It was only recently that a new stream of data was brought to my attention that has altered my viewpoint of your organization and what it truly stands for, and I request that you provide the public your reasoning or justification for such acts, and any reparations that need to be made. Another lifelong vegan friend of mine recently pointed out to me a website called petakillsanimals.com where there is sizable physical legal evidence of immense animal cruelty, suffering, and murder at the hands of PETA over the last fifteen of years. Seeing as you have been the CEO of the organization for over 25 years, I figured it would be best to address you directly, seeking a response to this evidence of cruelty from the globally renowned organization that does all that it can to fight cruelty in every form.

According to the Virginia Department of Agriculture and Consumer Services, from 1998 to 2017, 85.2% of all dogs and cats transferred to your facility for shelter were euthanized within 24 hours of being brought to your facility. Despite your reasoning that you painlessly end the suffering of animals who would have otherwise been left to suffer anyway, the arguments and justifications that you are making mirror the arguments of the meat, dairy, poultry, and fish industries (whom you dedicate your life to combating) all too identically. Just as PETA fights to end society's blasé attitude toward animal cruelty and murder, your attempt at claiming that the way you euthanize the animals in your facility is "better", renders one of PETA's greatest catchphrases, essentially, worthless: "There is no such thing as humane murder".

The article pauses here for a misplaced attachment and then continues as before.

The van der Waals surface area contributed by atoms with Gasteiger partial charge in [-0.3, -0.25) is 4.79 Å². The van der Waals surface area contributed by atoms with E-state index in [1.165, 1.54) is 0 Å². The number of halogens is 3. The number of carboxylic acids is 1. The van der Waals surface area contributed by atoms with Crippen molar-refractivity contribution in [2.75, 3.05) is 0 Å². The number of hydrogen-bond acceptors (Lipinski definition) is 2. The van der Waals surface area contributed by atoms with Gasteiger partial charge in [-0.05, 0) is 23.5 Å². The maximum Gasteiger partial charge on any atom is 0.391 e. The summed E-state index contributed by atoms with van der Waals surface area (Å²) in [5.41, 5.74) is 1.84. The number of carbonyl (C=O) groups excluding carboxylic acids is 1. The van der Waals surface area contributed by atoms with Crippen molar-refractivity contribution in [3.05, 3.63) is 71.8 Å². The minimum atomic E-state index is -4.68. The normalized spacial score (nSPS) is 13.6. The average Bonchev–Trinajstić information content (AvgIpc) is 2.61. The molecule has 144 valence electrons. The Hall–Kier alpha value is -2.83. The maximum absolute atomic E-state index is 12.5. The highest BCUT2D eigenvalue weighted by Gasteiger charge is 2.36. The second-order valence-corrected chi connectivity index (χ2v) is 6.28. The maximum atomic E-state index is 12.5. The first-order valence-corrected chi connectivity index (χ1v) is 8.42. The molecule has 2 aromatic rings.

Similarly, after wrongfully luring a family pet off its porch in 2014, PETA took the pet from its owner's property and euthanized it, bringing the dog's owners to file a lawsuit with your organization that was just settled in 2017, where PETA was forced to pay the family nearly $50,000 dollars in damages. Finally, terror is not ever a justifiable option to invoke change, so why are you personally and professionally so aligned with the Animal Liberation Front, a terrorist organization responsible for arson, extensive property damage, and assault? Why have you donated nearly $80,000 to groups that promote harming life in order to save a life?

Ridding the world of violence with more violence has never, does not, and will never work, so if I can request only one thing from you in this letter, even if you refuse to answer my other questions, it is this: please take the funds that are allocated towards extensive euthanasia drugs and services used by and in your facility, and put them toward building either another building to house more animals if physical space is a concern, for providing food and more extensive adoption services for these animals, or donate them to a true no-kill animal-rights organization like Best Friends Animal Society, Underdog Rescue, or any others provided on this list.

In this letter, my intention was neither to attack nor provoke you in an inflammatory manner, but rather to merely seek truth from an organization that I once so dearly respected and wish to one day respect again in the same manner. I thank you for your time, and for all of the lives that you have saved in between.

Sincerely,

An Animal Lover & Ally